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Is bottled water safe for your teeth and smile?

Aussies are drinking more and more bottled water instead of tap water. Spending upwards of $35 per person per year on bottled water. Tooth decay and erosion are on the rise too. In this article we’ll look at the different kinds of bottled waters, compare them to tap water and bust some myths fueling the bottled water trend that’s impacting oral health so you can keep a healthy smile throughout your life.

What are the different kinds of bottled water available?

The first question you often get asked by a friendly waitperson once you’re seated at a cafe or restaurant is: “Still, sparkling or tap?”. Let’s dive into the differences between these water options.

Still water

Typically ‘still water’ refers to non-carbonated bottled water. It may come from a natural source or an exotic location, it may have additives like minerals – making it ‘mineral water’ or vitamins, or flavours including sugar. The pH of still water can vary from acidic (pH below 5.5) to neutral (pH 5.6 – 7.4), to alkaline (pH above 7.5).

Sparkling water

Sparkling water refers to water formulations that have been carbonated to give them fizz or bubbles. This carbonating process reduces the pH of the water to 3-4, making the water very acidic and giving it a distinctive tart taste that many find quite refreshing. Sparkling water can have all the same additives as found in still water, a common combination being quinine and sugar that makes ‘tonic water’.

Tap water

Tap water is simply what comes out of the tap. In most places, fluoride is added to help prevent tooth decay. It has a neutral pH and no other additives. 

Is bottled water healthier than tap water?

Nearly 50% of Australians incorrectly believe bottled water is healthier or safer than tap water. So let’s clear up this myth with some solid facts:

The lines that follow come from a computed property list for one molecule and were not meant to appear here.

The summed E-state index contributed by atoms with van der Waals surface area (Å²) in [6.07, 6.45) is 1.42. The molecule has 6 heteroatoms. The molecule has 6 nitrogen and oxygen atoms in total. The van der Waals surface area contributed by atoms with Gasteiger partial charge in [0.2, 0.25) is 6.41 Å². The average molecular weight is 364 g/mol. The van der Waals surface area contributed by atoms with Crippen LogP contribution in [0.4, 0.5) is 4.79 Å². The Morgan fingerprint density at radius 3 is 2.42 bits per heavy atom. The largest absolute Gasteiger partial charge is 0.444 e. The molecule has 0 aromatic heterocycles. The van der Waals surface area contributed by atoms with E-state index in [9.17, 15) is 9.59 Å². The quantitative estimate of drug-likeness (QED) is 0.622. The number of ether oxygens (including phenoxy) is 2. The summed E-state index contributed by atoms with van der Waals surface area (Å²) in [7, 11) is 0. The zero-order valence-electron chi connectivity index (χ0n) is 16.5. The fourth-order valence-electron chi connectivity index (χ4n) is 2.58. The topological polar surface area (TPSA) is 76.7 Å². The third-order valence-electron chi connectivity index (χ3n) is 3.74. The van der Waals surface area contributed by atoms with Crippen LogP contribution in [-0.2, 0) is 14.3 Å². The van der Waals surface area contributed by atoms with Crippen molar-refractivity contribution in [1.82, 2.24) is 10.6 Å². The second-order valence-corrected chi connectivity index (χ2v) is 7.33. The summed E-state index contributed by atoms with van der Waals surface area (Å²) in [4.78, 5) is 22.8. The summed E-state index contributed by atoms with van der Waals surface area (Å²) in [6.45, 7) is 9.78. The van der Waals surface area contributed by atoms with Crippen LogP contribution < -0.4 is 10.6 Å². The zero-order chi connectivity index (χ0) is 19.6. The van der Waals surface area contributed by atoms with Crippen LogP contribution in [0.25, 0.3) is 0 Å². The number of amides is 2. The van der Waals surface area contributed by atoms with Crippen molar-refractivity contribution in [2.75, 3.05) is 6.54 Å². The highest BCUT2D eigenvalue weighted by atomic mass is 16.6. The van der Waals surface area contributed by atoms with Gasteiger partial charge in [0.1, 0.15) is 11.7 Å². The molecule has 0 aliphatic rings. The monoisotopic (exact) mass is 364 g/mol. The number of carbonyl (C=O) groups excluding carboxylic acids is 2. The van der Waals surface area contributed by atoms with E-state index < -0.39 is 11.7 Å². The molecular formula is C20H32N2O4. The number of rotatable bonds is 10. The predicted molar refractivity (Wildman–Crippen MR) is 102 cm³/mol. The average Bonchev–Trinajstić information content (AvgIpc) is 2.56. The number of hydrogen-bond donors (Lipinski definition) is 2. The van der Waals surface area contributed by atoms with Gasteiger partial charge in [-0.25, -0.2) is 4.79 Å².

• Australia has some of the most stringent regulations for water safety in the world, making our tap water some of the cleanest water to drink in the world
  • All water – bottled or tap – has to undergo mechanical and/or chemical filtration to remove particles, toxic substances like arsenic and microbes that could cause illness
  • Many bottled waters contain microplastics that can be ingested
  • Plastic bottle degradation over time can leach into bottled water that is then consumed
  • Mineral profiles on bottled waters may not match the mineral profile of the water in the bottle


So no, bottled water is no healthier than tap water in most places in Australia.

Will bottled water cause tooth decay?

If water is flavoured with sugar then the risk of developing tooth decay becomes higher. Other factors are also involved, like how frequently you consume processed sugars, including sugar in drinks, daily. How well you clean your teeth daily also impacts on developing tooth decay.

Please avoid beverages that have any sugar to help protect your smile.

Why is acidic water bad for teeth?

Acidic water pH will cause tooth structure erosion. This means hard crystalline enamel and dentine layers of teeth will soften and dissolve, causing tooth loss and sensitivity to temperature changes and often sweet foods. This can require the use of more expensive toothpastes to manage or even restorations to be placed by a dentist to fix the damage caused.

Please limit your consumption of acidic beverages to once or twice a week at most to help protect your smile.

Let’s take a moment for the environment

Bottles to package water can be made from glass, plastic or aluminium. Plastic and glass bottles in particular are designed to be single use only. While glass and plastic bottles can be recycled, many are not. Discarded plastic bottles take up to 1000 years to break down into landfill, or the ocean where they often end up. This is contributing to a huge environmental problem globally. 

Tap water is much better for the environment, it’s also much cheaper – less than 1c/L, unlike bottled water that can be $3-10+/L. 

Next time you’re about to buy bottled water, please ask yourself if the price of convenience is worth it? 





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